Fayette County

Arboretum’s burn gives its prairie the natural look

Why is part of the Arboretum burning?

Staff and volunteers conducted a prescribed burn of the largest prairie at the Arboretum in Lexington. The purpose was to reduce thatch to allow perennials to come up and put nitrogen back into the soil.
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Staff and volunteers conducted a prescribed burn of the largest prairie at the Arboretum in Lexington. The purpose was to reduce thatch to allow perennials to come up and put nitrogen back into the soil.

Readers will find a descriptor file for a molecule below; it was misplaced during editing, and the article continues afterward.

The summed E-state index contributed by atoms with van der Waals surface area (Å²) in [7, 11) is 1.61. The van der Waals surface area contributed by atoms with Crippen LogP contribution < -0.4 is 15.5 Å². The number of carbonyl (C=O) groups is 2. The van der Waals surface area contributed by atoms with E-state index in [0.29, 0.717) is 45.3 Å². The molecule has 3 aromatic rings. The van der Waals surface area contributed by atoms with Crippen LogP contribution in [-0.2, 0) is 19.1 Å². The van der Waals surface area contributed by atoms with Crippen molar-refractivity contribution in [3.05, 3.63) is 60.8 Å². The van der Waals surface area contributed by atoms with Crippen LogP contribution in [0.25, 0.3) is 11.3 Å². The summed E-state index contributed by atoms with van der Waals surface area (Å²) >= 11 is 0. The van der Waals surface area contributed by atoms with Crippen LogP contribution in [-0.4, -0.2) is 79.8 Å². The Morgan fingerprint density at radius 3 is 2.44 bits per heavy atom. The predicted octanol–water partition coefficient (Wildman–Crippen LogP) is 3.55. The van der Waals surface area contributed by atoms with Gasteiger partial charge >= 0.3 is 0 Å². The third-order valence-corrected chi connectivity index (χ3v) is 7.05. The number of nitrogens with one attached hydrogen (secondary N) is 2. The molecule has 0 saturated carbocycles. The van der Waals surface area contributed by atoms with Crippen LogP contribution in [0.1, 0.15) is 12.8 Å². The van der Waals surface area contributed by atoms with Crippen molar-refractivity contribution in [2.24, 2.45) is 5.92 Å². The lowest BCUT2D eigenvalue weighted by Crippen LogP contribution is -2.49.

The Wildflowers Meadows, the largest prairie in The Arboretum State Botanical Garden of Kentucky and part of their Walk Across Kentucky, went up in smoke today as staff and volunteers conducted a prescribed burn. Arboretum staff member Michael Patton said the annual burn is designed to mimic the natural burn cycles of native prairies across the United States. The purpose was to burn the thatch to allow perennials to come up as well as to recycle some of the nutrients and put nitrogen back into the soil, according to Patton. Arboretum staff and volunteers with the Thursday Morning Native Plants group took part in the burn. The walking trail around the Arboretum remained open during the burn.

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